My new little chicks are no so little anymore. And the fluffy coated darlings have just about lost most of that fluff and replaced it with new-chick feathers - awkward looking but beautiful at the same time. I am getting a better idea of what they will look like as adults and I have already picked out two that I am definitely keeping.
|I am very happy with how these chicks have filled in.|
On a sad note, I did find one of the chicks dead yesterday morning. She must have passed on sometime during the night and there were no signs of injury. I know that this sometimes happens and that there is no explanation but it is always sad when an animal dies under my care. I removed her, checked her over for any clues as to what may have happened, and finding none, I took her outside and under the row of heavy pines.
|These girls still look a little awkward in the transition stage....|
The eleven chicks I have left are getting bolder and they have figured out that they can get airborne for a few seconds if they try hard enough. I have put some old window screens and some large pieces of cardboard over the top of the pen to prevent any escapes - accidental or intentional.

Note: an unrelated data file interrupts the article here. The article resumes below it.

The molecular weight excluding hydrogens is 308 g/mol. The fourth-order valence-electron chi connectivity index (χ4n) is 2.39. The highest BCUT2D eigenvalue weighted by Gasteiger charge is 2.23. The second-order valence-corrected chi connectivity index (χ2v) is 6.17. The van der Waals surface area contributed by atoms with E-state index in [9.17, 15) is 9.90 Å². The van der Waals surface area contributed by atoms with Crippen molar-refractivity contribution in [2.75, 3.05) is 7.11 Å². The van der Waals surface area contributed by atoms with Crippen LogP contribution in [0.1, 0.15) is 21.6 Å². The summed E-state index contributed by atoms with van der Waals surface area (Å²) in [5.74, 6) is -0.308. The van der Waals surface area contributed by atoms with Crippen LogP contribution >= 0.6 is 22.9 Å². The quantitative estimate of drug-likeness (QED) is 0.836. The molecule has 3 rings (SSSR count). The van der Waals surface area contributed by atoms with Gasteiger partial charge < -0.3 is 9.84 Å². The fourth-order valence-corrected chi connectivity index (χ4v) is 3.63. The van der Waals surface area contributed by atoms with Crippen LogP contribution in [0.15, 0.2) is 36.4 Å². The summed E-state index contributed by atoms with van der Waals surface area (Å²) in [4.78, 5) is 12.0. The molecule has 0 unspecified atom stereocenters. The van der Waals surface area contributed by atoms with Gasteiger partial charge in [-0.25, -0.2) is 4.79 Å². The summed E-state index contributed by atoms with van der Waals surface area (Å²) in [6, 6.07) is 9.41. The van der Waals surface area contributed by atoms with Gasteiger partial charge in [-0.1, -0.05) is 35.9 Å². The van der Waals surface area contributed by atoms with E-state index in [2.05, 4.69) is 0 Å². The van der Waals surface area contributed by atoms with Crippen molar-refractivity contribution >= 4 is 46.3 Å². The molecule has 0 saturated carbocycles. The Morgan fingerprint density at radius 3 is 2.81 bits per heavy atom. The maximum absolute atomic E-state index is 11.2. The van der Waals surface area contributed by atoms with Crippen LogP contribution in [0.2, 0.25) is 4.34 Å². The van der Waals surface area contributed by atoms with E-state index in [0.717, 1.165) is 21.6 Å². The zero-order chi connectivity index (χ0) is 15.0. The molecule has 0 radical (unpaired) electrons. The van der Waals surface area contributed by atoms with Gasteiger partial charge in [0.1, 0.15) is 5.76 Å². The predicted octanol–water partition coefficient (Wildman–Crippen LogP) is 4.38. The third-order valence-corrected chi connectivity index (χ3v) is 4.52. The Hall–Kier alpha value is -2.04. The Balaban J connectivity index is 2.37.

|They are getting so big, so fast.|
Also in the basement room are the seedlings which I am happy with so far. I have germination and good sprouts on all of the tomato varieties and all of the peppers. I was struggling with which watering technique I would use this year - comparing water usage, which was most time saving, etc. but in the end I just went with what I usually do. No set method, just the daily 'look and see'. I found that watering only from the bottom did not seem to be providing even soil moisture so I began gently watering from the top with the watering can for a couple of days, then switching to the spray bottle for the tops. I found that after germination the roots of the sprouts did a better job of pulling water from the reservoir below and I do not have to spend so much time with the spray bottle.
But, given that I am using the old stand-by 'look and see' method, I check them at least once a day and if they seem dry I give them water. if they are evenly moist, I don't. Not very scientific, I know, but I never liked science class very much anyway.